Can You Clean Paintbrushes in the Sink With Acrylic Paint?
You can wash water-based, acrylic paint off in your sink because it is non-toxic and probably won’t cause any issues if it goes down the drain however it is better to avoid doing so whenever possible. Acrylic paint is water-based and uses less harmful chemicals that won’t stick to the inside of your drains, which leads to paint build-up, clogging, or blockages.
Whichever type of paint you use to decorate, I recommend that you always wiped the excess paint off your brushes, using a paper towel to remove as much paint from the bristles as possible, this helps to ensure you don’t wash an excessive amount of paint down your sink.
Can You Wash Oil-Based Paint Off in Your Sink
So, can you clean paintbrushes in the sink if you use oil-based paint or varnish? Unfortunately, oil and water don’t mix and won’t effectively clean your paintbrushes. Using water with this type of paint will ruin the brush and make a mess of your sink as the paint will end up covering all the surfaces.
For this type of paint, you will need to use a more potent chemical, like brush cleaner or mineral spirits, to clean your paintbrushes, which you should not use over the sink. I recommend you wear some disposable rubber gloves when handling these types of chemicals and first thing to do is use a paper towel to remove the excess paint from the bristles of the brush.
Then using a jar or brush cleaning stand, add some brush cleaner or mineral spirit to remove the oil-based paint, and work the brush gently against the side of the jar to loosen the paint from the bristles
Then squeeze out the remaining liquid into a clean paper towel and use some warm soapy water in a bucket to clean the brush, making sure to wash right up into the heel of the brush.
Any waste liquid should be poured into a container with a secure lid, I tend to use the old plastic containers for car windscreen cleaner or reuse the old mineral spirits bottles as these can withstand the chemicals without deforming or degrading,
You can also use an old paint tin, just ensure you clearly label the outside so you or anyone else knows that it contains old dirty old paint and chemicals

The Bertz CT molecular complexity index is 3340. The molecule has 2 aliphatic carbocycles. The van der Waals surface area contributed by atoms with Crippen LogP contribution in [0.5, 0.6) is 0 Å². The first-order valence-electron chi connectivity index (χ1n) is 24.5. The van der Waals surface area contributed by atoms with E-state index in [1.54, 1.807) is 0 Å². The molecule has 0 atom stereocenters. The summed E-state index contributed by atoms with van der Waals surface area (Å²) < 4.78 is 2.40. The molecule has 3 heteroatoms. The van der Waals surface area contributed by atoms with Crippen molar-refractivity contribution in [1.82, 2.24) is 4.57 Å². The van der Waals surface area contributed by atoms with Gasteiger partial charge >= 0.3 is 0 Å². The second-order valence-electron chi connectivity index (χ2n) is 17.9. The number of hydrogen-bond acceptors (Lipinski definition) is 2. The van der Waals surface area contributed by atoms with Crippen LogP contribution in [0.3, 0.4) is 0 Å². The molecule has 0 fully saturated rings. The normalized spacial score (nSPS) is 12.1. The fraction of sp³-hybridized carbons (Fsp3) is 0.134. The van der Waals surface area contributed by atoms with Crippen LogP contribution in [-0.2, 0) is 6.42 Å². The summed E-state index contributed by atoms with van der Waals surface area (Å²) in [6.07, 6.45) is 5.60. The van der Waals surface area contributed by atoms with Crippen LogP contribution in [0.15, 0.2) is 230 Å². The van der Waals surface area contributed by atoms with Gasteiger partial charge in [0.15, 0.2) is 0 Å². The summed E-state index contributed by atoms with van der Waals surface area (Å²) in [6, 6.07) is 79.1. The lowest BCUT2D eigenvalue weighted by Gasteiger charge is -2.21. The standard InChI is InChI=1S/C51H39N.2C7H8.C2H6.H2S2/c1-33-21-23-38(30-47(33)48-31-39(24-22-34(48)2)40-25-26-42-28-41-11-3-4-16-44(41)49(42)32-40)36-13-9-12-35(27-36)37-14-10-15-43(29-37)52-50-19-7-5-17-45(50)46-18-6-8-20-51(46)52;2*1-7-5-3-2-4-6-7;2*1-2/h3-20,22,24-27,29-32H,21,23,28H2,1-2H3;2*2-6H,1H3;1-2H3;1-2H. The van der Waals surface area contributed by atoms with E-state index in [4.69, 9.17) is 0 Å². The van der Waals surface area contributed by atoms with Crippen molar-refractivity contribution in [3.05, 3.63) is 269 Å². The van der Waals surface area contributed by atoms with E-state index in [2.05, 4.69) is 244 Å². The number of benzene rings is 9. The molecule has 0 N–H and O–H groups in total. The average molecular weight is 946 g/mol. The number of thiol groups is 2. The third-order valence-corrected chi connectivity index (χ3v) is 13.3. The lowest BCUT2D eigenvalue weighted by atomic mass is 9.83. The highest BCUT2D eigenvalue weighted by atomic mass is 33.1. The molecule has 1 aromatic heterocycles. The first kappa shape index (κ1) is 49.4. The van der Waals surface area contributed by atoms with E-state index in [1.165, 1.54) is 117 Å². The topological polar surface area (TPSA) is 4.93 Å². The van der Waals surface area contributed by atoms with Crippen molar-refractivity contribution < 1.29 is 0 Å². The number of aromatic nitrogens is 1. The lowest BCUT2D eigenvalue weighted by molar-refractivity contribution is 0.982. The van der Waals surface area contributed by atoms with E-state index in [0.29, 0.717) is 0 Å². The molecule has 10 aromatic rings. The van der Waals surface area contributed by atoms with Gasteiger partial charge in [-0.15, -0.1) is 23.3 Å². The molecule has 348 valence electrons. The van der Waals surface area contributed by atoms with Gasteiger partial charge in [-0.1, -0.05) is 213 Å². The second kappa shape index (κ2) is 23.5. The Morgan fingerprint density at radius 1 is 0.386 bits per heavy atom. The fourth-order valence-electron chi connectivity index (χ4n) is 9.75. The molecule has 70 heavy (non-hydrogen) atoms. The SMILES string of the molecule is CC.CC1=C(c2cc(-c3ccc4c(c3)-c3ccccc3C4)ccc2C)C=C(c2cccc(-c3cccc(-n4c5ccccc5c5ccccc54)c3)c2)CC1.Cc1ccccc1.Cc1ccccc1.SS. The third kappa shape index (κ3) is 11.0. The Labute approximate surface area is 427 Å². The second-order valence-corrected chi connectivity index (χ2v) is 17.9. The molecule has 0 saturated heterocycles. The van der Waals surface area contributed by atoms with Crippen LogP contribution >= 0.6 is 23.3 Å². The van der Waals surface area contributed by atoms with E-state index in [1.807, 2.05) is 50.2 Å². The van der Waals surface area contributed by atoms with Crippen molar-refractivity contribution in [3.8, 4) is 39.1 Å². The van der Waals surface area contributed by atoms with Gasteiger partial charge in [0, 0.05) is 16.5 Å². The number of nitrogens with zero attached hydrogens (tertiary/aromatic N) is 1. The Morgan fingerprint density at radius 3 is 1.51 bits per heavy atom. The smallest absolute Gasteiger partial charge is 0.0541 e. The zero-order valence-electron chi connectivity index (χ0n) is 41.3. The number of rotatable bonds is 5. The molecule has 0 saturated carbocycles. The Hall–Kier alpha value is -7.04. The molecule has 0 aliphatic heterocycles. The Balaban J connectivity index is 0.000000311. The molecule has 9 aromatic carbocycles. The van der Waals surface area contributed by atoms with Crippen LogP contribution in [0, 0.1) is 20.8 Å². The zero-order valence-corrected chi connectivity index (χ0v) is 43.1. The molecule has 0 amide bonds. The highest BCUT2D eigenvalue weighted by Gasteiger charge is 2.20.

Once your waste container is full, the waste liquid should then be disposed of properly at your nearest recycling center.
What Should You Do If Paint Gets in the Sink
Sometimes, even if we try, paint makes its way into the sink, so it’s good to know what to do in that situation. For example, a small amount of paint likely won’t cause damage, but an excess amount might have lasting effects if you don’t take quick action.
So, while you shouldn’t worry too much, it’s best to be prepared if you get paint in your sink. So, let’s look at the steps you should take if you accidentally get paint down your drain.
1. If you didn’t get excessive paint, you shouldn’t have an issue; however, you want to clean any residue around your sink.
2. Do not use substances like mineral spirits that should not go down your drain.
3. Use vinegar to clean any residue and an old sponge to help remove stuck-on paint
4. If you choose to use any dissolving chemicals, ensure they are safe for your pipes
5. In a worst-case scenario, contact a professional to help further treat the issue
How to Clean Paintbrushes Without Using a Sink
So with all the bad things that can happen if you wash your paintbrushes in your sink, the good news is there is a way to effectively clean your paintbrushes without causing damage to your sink, drain, and the water system.